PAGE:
Congressman Michael McCaul

Representing the 10th District of Texas

McCaul Introduces Bill to Improve Access to Potentially Lifesaving Drugs for Sick Patients

Feb 12, 2015
Press Release
McCaul Introduces Bill to Improve Access to Potentially Lifesaving Drugs for Sick Patients The Andrea Sloan Compassionate Use Reform and Enhancement Act

McCaul Introduces Bill to Improve Access to Potentially Lifesaving Drugs for Sick Patients
The Andrea Sloan Compassionate Use Reform and Enhancement Act

WASHINGTON, DC – Today, U.S. Representative Michael McCaul (R-TX) introduced H.R. 909, the Andrea Sloan Compassionate Use Reform and Enhancement (CURE) Act, which would make important reforms to the Food and Drug Administration’s (FDA) expanded access ("compassionate use") process, by ensuring seriously ill patients have the right to know the compassionate use policies of pharmaceutical companies developing the most innovative treatments. He was joined by Representative G.K. Butterfield (D-NC), Rep. Michael Burgess (R-TX), Rep. Doris Matsui (D-CA), Representative Morgan Griffith (R-VA), and Representative Leonard Lance (R-NJ).  The bill is named after Andrea Sloan, an Austin resident who died on New Year's Day 2014 after being denied access to a potentially lifesaving drugs to treat her seven-year battle with ovarian cancer.

The FDA permits patients, on a case-by-case basis, to access treatments still in the development process and outside of the clinical trial setting when certain criteria are met.  Recent high profile cases, such as Andrea Sloan and seven-year-old pediatric cancer patient Josh Hardy’s requests for access to experimental drugs, and the recent passage of “Right to Try” laws in several states, cry out for a federal response to reform and enhance the compassionate use program. In 2014, the FDA saw a 92% increase in compassionate use requests.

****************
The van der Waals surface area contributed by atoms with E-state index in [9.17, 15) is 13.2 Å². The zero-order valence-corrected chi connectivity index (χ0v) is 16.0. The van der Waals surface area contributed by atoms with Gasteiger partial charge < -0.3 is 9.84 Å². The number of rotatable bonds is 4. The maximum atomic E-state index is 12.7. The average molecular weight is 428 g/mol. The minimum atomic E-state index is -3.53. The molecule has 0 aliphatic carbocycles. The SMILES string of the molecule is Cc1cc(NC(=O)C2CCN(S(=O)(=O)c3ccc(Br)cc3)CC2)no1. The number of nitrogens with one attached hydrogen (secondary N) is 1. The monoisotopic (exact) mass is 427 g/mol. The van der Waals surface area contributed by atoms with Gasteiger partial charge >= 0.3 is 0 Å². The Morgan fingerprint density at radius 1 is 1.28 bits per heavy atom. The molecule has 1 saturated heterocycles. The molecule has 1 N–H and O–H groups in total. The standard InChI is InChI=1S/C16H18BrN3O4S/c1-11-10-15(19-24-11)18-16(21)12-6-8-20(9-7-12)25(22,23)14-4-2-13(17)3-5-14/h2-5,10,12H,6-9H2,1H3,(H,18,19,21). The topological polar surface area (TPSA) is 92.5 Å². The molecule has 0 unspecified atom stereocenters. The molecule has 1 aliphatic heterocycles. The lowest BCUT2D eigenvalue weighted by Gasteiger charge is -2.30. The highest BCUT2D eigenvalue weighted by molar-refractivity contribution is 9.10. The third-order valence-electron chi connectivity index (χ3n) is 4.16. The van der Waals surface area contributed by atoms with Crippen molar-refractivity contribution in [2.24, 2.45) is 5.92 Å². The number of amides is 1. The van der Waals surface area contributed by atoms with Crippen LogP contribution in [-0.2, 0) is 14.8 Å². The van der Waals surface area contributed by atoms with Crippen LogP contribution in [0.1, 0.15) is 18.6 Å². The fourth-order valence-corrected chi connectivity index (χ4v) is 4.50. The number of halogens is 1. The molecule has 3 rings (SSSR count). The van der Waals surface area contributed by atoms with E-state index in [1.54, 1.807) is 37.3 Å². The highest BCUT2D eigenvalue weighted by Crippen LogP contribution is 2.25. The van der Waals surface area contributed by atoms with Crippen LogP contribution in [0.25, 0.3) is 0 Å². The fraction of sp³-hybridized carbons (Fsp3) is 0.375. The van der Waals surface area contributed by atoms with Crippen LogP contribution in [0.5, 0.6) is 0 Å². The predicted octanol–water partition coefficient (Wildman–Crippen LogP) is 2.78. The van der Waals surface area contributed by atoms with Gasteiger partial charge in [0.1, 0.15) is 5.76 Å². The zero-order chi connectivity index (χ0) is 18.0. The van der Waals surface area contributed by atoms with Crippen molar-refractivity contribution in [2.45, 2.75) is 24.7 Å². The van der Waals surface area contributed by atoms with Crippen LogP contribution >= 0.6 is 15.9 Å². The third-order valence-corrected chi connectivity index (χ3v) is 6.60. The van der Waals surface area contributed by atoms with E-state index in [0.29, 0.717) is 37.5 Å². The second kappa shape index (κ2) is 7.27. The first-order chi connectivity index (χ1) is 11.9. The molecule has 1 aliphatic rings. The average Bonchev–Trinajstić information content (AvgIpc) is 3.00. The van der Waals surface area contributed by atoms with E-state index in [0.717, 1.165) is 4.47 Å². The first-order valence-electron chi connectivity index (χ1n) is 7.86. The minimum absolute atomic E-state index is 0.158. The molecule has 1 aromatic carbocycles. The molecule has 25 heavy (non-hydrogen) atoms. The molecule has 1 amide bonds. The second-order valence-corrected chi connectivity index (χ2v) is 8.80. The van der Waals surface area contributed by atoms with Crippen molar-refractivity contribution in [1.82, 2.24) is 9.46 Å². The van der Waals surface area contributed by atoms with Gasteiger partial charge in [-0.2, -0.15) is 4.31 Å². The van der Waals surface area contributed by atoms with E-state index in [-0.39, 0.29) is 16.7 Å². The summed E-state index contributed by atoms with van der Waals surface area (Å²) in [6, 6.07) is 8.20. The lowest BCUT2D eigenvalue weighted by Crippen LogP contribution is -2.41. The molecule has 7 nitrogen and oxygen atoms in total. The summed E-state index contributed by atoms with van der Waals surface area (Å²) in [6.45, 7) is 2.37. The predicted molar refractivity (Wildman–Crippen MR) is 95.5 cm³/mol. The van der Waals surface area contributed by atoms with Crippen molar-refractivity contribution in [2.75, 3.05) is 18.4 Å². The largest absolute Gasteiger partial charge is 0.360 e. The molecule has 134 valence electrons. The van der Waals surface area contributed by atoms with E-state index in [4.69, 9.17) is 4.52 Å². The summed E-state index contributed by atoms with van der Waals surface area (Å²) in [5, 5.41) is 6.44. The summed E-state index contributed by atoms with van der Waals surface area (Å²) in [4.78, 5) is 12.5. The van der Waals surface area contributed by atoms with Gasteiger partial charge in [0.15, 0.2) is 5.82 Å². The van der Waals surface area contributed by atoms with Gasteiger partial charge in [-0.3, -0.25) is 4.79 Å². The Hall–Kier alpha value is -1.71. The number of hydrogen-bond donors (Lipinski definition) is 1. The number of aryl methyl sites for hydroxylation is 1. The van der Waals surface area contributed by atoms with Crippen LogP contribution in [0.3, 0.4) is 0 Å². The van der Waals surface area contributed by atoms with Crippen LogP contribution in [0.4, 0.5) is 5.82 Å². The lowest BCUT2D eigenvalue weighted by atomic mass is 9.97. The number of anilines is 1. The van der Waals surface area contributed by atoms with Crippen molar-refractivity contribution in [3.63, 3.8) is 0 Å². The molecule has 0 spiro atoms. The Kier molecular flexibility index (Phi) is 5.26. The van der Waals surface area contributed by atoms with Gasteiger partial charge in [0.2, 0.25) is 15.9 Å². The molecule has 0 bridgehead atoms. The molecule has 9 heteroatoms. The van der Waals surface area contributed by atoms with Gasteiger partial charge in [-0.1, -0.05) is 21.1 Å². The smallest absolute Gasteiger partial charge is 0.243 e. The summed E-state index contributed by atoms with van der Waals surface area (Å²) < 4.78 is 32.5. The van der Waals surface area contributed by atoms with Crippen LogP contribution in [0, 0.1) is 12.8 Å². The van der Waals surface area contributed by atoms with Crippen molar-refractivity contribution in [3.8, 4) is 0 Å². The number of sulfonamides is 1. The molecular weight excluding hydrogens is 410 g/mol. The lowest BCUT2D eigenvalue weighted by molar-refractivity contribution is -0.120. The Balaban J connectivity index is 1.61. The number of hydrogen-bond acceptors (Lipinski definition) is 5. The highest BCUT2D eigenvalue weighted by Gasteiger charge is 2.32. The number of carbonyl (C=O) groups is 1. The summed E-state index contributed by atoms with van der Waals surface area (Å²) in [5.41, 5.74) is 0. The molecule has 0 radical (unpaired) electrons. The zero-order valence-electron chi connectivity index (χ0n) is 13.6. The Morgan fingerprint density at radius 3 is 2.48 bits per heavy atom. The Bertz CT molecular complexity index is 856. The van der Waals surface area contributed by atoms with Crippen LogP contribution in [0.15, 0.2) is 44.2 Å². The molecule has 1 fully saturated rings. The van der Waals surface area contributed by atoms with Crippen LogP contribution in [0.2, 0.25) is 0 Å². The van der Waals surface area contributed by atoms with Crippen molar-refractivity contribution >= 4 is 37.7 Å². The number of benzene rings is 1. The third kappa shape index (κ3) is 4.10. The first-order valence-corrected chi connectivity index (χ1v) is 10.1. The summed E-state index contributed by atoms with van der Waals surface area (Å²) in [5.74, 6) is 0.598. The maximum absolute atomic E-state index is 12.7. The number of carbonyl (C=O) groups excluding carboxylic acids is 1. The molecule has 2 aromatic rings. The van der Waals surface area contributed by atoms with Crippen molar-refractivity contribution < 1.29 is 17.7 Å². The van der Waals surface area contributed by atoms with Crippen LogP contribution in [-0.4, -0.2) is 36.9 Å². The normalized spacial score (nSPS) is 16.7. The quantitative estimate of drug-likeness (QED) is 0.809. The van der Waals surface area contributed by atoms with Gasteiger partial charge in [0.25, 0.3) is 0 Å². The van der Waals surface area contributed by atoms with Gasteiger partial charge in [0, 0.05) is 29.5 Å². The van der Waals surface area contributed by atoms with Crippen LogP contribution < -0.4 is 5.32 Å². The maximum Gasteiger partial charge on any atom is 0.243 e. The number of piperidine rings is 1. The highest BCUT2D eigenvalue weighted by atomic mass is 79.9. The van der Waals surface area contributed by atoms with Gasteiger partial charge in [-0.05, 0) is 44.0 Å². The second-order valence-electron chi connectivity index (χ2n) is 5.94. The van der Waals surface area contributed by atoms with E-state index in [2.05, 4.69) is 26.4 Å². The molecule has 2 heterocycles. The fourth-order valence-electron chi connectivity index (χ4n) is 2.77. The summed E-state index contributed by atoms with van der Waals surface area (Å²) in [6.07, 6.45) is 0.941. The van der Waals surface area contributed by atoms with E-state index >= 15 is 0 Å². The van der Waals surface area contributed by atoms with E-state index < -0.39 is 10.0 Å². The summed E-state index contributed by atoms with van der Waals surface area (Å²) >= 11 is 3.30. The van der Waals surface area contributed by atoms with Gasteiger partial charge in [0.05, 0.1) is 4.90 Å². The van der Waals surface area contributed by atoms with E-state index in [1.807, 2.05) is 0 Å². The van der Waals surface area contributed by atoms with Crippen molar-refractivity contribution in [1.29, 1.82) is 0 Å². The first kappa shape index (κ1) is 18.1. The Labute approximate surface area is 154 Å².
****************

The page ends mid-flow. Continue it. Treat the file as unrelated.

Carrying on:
Upon introduction of the bill, Representative McCaul said, “Across the United States, patients with life-threatening conditions are desperate for treatments that hold the potential to save and prolong their lives.  In some extreme cases, experimental drugs or devices may be a patient’s only hope when FDA-approved treatments are not available and when patients are unable to enroll in a clinical trial.  The Andrea Sloan CURE Act will give patients and doctors up front information about how to access experimental treatments and provide drug companies more certainty about the compassionate use program.”

The Andrea Sloan CURE Act will:

  • Ensure that pharmaceutical companies have publicly accessible compassionate use policies for drugs treating serious or life-threatening conditions;
  • Dignify patients with an explanation if their request for compassionate request is denied;
  • Require the Government Accountability Office to conduct a thorough analysis of the current compassionate use program, including the number of patient denials and reasons why companies reject requests;
  • Establish a compassionate use Task Force to provide recommendations to further improve the compassionate use program; and
  •  Require the FDA to finalize its May 2013 draft compassionate use guidance for industry and clarify how it interprets and uses adverse drug event data in compassionate use cases.

McCaul has been a leader on compassionate use since the passing of Andrea Sloan early 2014.  He released a white paper on compassionate use in October shortly after the annual Childhood Cancer Summit that he hosted in Washington where he brought together leaders from the pharmaceutical industry and government to discuss patient access to experimental drugs.  A section-by section of the bill can be found here

The Andrea Sloan CURE Act has been included in the 21st Century Cures Act Discussion Document that the Energy and Commerce Committee unveiled in January.

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